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You have found your perfect wedding gown. You probably had to order it, unless you were lucky enough to find a sample dress. It finally arrives and you anxiously try it on. Suddenly, your dreams are dashed as you realize the gown doesn’t look exactly as you thought it would. You may not even be sure what’s wrong with it.
Now is the time to consult your dressmaker or alterationist. An experienced professional will be able to look at the dress and know immediately what is wrong with it. After a bit of pinning, you should be able to see your dream dress again.
Here are some questions you may consider about altering your wedding gown.
1. How much time should I allow for the alterations?
Depending on your area and how many professional alterationists work there, it could take up to 6 months to get the dress finished in time. You might want to call your alterationist before you order the dress and ask what the turn around time is. You don’t want to add stress by not having enough time to do the adjustments properly.
2. How can I trust an alterationist with my gown?
Many bridal salons have either alterationists on staff (David’s Bridal) or they have someone to refer you to.
If not, a personal referral is always good, so you might ask your family members and friends who they have used.
Do use a professional and ask them if they work on bridal gowns and if so how many years have they been in business. Reviews on some of the websites like yelp can be helpful but not always since businesses can easily “stack the deck” with their friends or family members writing the reviews.
3. What kind of alterations are possible?
That depends on the level of expertise of your dressmaker or tailor. Some bridal alterationists will only do hems and bustles and only on easy fabrics. They won’t touch beadwork or lace.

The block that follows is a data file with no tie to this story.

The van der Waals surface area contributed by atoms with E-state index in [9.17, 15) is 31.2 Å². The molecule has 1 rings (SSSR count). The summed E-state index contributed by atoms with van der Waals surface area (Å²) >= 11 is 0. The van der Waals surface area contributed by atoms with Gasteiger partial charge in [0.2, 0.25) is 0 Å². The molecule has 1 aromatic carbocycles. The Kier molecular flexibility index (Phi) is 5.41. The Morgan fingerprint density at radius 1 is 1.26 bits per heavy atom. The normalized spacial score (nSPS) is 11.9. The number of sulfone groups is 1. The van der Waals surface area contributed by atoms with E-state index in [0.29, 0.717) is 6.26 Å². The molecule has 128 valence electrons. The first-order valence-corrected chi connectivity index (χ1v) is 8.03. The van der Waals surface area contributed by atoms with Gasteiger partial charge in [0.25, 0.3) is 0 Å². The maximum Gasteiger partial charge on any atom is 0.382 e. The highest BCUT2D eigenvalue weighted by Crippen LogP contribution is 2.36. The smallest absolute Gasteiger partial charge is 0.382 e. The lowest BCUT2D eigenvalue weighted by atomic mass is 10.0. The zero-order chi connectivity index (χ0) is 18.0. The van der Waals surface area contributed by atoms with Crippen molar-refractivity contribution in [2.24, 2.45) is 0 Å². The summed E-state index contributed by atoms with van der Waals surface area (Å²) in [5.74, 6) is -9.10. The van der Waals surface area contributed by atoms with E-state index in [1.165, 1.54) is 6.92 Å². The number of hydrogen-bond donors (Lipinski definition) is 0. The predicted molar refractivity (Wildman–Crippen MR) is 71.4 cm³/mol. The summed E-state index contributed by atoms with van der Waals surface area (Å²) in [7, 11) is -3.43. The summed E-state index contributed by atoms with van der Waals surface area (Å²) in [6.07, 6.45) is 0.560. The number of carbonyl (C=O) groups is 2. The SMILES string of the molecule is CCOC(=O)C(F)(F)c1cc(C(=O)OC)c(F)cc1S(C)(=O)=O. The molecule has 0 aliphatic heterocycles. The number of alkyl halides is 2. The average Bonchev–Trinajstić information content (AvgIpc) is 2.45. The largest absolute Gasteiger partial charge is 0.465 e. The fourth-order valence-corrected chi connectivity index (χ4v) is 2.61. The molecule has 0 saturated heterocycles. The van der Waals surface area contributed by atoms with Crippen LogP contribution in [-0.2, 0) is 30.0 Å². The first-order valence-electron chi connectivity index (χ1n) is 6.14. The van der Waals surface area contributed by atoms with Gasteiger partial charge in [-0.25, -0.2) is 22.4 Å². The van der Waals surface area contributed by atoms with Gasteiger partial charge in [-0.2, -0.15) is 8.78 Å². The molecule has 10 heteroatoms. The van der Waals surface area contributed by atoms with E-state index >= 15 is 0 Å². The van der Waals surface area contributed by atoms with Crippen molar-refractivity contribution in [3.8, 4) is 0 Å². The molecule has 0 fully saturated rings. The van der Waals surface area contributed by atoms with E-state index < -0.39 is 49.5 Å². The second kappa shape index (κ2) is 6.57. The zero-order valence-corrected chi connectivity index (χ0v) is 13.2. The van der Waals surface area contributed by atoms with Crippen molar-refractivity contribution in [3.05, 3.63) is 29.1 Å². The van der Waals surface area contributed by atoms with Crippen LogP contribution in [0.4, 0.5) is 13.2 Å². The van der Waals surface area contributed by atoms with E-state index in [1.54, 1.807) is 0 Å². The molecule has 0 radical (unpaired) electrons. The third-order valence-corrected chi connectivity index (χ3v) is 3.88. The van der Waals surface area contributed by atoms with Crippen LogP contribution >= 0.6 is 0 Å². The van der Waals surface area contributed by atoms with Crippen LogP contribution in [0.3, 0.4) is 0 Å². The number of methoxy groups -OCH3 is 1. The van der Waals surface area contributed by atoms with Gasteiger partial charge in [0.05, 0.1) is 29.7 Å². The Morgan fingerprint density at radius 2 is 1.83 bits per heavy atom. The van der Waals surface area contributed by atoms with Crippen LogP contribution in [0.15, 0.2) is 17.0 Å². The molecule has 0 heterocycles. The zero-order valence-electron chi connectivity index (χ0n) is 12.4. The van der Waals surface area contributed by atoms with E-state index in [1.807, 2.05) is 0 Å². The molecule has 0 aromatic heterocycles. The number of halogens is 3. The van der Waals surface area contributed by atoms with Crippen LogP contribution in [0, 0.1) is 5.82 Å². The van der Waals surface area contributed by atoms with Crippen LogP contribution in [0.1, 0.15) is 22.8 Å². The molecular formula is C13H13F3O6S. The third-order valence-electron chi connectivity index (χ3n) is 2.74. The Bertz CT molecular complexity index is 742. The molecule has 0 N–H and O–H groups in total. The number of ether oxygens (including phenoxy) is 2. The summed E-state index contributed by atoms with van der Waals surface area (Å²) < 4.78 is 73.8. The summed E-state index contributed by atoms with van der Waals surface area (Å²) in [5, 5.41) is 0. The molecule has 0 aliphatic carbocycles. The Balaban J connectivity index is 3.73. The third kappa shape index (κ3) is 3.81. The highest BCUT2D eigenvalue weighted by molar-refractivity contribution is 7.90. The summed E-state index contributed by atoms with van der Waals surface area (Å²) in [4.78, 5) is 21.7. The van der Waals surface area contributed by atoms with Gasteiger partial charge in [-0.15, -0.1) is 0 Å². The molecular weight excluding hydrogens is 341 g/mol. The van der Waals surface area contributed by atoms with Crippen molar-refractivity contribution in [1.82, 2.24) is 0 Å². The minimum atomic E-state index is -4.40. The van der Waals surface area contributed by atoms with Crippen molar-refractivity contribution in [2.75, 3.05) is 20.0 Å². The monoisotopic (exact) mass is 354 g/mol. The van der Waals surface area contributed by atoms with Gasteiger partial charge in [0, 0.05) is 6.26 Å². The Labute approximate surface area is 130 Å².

A seasoned dressmaker or tailor will have the skills to do just about anything you want with the dress, whether it’s changing the neckline, letting out the bodice or doing a complicated bustle. Keep in mind, though, that the more complex the alteration and the construction of the dress, the more expensive it is.
Which brings us to our last question:
4. How much should I allow in my bridal budget for the alterations?
Because each dress is so unique, they have to be priced individually. Just as there is a wide range of costs for buying the gowns, there is a wide range of alteration costs as well.
Some rules of thumb: the more costly the gown, the more costly the alterations. This is because the more expensive gowns have more complex construction and (usually) more layers of fabric, all of which must be altered individually. A professional will be able to tell you exactly how much the work will cost at the first fitting.
If you are a “regular misses size”, say size 6 to 12, you probably won’t need much more than a hem and a bustle. This can cost in the neighborhood of a couple of hundred dollars.
If you have an unusual shape, say more (or less) than a B cup size, or petite or plus size, the alterations costs could double.
If you want the dress “restyled”, in other words, have the shape of the dress changed or the neckline change or sleeves designed for it, the costs can really add up.
My best advice to avoid high alterations costs is to get the closest fit possible, keep the styling simple, and get your alterations done in time so there will be no rush fees.
Keeping these tips in mind will insure that you will look your best on your wedding day!